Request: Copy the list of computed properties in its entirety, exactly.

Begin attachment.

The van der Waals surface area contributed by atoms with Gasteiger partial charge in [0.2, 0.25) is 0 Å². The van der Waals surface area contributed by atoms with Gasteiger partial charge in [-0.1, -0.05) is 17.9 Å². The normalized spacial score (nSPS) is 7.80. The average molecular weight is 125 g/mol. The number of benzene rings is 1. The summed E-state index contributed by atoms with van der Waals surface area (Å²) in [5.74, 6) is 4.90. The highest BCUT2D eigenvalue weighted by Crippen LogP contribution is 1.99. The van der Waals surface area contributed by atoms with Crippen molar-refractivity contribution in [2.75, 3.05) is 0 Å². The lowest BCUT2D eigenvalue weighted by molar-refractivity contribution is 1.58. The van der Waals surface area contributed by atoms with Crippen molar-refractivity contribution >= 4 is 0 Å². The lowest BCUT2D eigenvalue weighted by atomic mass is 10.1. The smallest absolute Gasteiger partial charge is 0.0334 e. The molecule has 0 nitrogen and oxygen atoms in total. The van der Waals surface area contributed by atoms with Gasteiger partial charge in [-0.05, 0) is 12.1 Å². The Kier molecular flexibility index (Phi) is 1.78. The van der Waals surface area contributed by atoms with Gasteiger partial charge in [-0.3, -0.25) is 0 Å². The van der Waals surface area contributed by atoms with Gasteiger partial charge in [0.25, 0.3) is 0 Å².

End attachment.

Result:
The van der Waals surface area contributed by atoms with Gasteiger partial charge in [0.2, 0.25) is 0 Å². The van der Waals surface area contributed by atoms with Gasteiger partial charge in [-0.1, -0.05) is 17.9 Å². The normalized spacial score (nSPS) is 7.80. The average molecular weight is 125 g/mol. The number of benzene rings is 1. The summed E-state index contributed by atoms with van der Waals surface area (Å²) in [5.74, 6) is 4.90. The highest BCUT2D eigenvalue weighted by Crippen LogP contribution is 1.99. The van der Waals surface area contributed by atoms with Crippen molar-refractivity contribution in [2.75, 3.05) is 0 Å². The lowest BCUT2D eigenvalue weighted by molar-refractivity contribution is 1.58. The van der Waals surface area contributed by atoms with Crippen molar-refractivity contribution >= 4 is 0 Å². The lowest BCUT2D eigenvalue weighted by atomic mass is 10.1. The smallest absolute Gasteiger partial charge is 0.0334 e. The molecule has 0 nitrogen and oxygen atoms in total. The van der Waals surface area contributed by atoms with Gasteiger partial charge in [-0.05, 0) is 12.1 Å². The Kier molecular flexibility index (Phi) is 1.78. The van der Waals surface area contributed by atoms with Gasteiger partial charge in [-0.3, -0.25) is 0 Å². The van der Waals surface area contributed by atoms with Gasteiger partial charge in [0.25, 0.3) is 0 Å².